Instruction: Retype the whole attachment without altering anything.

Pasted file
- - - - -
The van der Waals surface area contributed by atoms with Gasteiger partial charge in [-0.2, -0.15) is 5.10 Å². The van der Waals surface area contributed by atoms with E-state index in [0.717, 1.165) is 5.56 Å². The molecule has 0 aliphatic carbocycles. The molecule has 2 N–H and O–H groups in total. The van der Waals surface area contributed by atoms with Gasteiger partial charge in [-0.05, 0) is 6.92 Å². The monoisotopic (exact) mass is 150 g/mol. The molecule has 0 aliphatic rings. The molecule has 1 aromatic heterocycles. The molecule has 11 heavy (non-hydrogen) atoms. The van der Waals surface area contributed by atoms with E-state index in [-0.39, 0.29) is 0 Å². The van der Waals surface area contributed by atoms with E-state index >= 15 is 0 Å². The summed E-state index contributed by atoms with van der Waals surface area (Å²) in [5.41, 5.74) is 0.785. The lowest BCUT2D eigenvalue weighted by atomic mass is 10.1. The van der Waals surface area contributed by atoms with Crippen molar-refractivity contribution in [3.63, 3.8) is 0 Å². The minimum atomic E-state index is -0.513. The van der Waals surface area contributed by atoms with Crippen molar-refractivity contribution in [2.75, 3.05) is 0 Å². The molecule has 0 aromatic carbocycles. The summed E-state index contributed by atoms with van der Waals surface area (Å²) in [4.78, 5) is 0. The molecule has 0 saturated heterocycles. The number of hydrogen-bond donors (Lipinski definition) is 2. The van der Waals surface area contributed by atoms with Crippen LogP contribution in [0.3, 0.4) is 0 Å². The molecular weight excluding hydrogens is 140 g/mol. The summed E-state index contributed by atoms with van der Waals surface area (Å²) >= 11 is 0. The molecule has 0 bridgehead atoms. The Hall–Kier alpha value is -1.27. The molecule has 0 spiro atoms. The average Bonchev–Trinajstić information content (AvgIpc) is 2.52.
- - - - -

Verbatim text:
The van der Waals surface area contributed by atoms with Gasteiger partial charge in [-0.2, -0.15) is 5.10 Å². The van der Waals surface area contributed by atoms with E-state index in [0.717, 1.165) is 5.56 Å². The molecule has 0 aliphatic carbocycles. The molecule has 2 N–H and O–H groups in total. The van der Waals surface area contributed by atoms with Gasteiger partial charge in [-0.05, 0) is 6.92 Å². The monoisotopic (exact) mass is 150 g/mol. The molecule has 0 aliphatic rings. The molecule has 1 aromatic heterocycles. The molecule has 11 heavy (non-hydrogen) atoms. The van der Waals surface area contributed by atoms with E-state index in [-0.39, 0.29) is 0 Å². The van der Waals surface area contributed by atoms with E-state index >= 15 is 0 Å². The summed E-state index contributed by atoms with van der Waals surface area (Å²) in [5.41, 5.74) is 0.785. The lowest BCUT2D eigenvalue weighted by atomic mass is 10.1. The van der Waals surface area contributed by atoms with Crippen molar-refractivity contribution in [3.63, 3.8) is 0 Å². The minimum atomic E-state index is -0.513. The van der Waals surface area contributed by atoms with Crippen molar-refractivity contribution in [2.75, 3.05) is 0 Å². The molecule has 0 aromatic carbocycles. The summed E-state index contributed by atoms with van der Waals surface area (Å²) in [4.78, 5) is 0. The molecule has 0 saturated heterocycles. The number of hydrogen-bond donors (Lipinski definition) is 2. The van der Waals surface area contributed by atoms with Crippen LogP contribution in [0.3, 0.4) is 0 Å². The molecular weight excluding hydrogens is 140 g/mol. The summed E-state index contributed by atoms with van der Waals surface area (Å²) >= 11 is 0. The molecule has 0 bridgehead atoms. The Hall–Kier alpha value is -1.27. The molecule has 0 spiro atoms. The average Bonchev–Trinajstić information content (AvgIpc) is 2.52.